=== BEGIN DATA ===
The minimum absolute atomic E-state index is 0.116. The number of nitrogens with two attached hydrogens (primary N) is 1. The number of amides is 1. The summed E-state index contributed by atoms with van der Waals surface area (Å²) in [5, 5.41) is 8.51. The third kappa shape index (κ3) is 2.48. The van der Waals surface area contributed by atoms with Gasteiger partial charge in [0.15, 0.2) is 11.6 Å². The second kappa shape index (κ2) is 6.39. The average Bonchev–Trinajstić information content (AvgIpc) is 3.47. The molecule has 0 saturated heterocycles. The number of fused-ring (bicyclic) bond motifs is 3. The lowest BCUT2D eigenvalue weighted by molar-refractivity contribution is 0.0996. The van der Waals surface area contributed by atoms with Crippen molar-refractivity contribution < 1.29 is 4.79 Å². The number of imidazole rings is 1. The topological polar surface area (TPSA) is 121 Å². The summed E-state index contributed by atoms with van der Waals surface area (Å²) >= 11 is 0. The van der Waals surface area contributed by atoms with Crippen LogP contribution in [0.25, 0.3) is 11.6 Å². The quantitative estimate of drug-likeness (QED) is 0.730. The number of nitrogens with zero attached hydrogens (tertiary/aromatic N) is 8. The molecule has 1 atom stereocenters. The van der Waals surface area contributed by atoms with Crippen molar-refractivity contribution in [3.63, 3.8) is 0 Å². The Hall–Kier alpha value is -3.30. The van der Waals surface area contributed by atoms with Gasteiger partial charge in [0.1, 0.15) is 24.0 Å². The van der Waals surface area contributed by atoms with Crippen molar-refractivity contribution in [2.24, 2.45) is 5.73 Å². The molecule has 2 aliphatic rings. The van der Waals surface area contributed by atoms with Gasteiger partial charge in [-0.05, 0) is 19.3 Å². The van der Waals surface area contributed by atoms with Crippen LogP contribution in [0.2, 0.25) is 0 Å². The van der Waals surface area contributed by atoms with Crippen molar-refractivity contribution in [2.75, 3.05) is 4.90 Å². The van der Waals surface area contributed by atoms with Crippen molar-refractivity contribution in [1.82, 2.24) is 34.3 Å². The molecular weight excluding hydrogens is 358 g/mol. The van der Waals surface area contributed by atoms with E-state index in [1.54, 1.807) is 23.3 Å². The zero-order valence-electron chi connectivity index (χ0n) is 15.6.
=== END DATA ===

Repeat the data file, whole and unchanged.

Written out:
The minimum absolute atomic E-state index is 0.116. The number of nitrogens with two attached hydrogens (primary N) is 1. The number of amides is 1. The summed E-state index contributed by atoms with van der Waals surface area (Å²) in [5, 5.41) is 8.51. The third kappa shape index (κ3) is 2.48. The van der Waals surface area contributed by atoms with Gasteiger partial charge in [0.15, 0.2) is 11.6 Å². The second kappa shape index (κ2) is 6.39. The average Bonchev–Trinajstić information content (AvgIpc) is 3.47. The molecule has 0 saturated heterocycles. The number of fused-ring (bicyclic) bond motifs is 3. The lowest BCUT2D eigenvalue weighted by molar-refractivity contribution is 0.0996. The van der Waals surface area contributed by atoms with Crippen molar-refractivity contribution < 1.29 is 4.79 Å². The number of imidazole rings is 1. The topological polar surface area (TPSA) is 121 Å². The summed E-state index contributed by atoms with van der Waals surface area (Å²) >= 11 is 0. The van der Waals surface area contributed by atoms with Crippen LogP contribution in [0.25, 0.3) is 11.6 Å². The quantitative estimate of drug-likeness (QED) is 0.730. The number of nitrogens with zero attached hydrogens (tertiary/aromatic N) is 8. The molecule has 1 atom stereocenters. The van der Waals surface area contributed by atoms with Crippen molar-refractivity contribution in [3.63, 3.8) is 0 Å². The Hall–Kier alpha value is -3.30. The van der Waals surface area contributed by atoms with Gasteiger partial charge in [0.1, 0.15) is 24.0 Å². The van der Waals surface area contributed by atoms with Crippen molar-refractivity contribution in [2.24, 2.45) is 5.73 Å². The molecule has 2 aliphatic rings. The van der Waals surface area contributed by atoms with Gasteiger partial charge in [-0.05, 0) is 19.3 Å². The van der Waals surface area contributed by atoms with Crippen LogP contribution in [0.2, 0.25) is 0 Å². The van der Waals surface area contributed by atoms with Crippen molar-refractivity contribution in [2.75, 3.05) is 4.90 Å². The van der Waals surface area contributed by atoms with Crippen molar-refractivity contribution in [1.82, 2.24) is 34.3 Å². The molecular weight excluding hydrogens is 358 g/mol. The van der Waals surface area contributed by atoms with E-state index in [1.54, 1.807) is 23.3 Å². The zero-order valence-electron chi connectivity index (χ0n) is 15.6.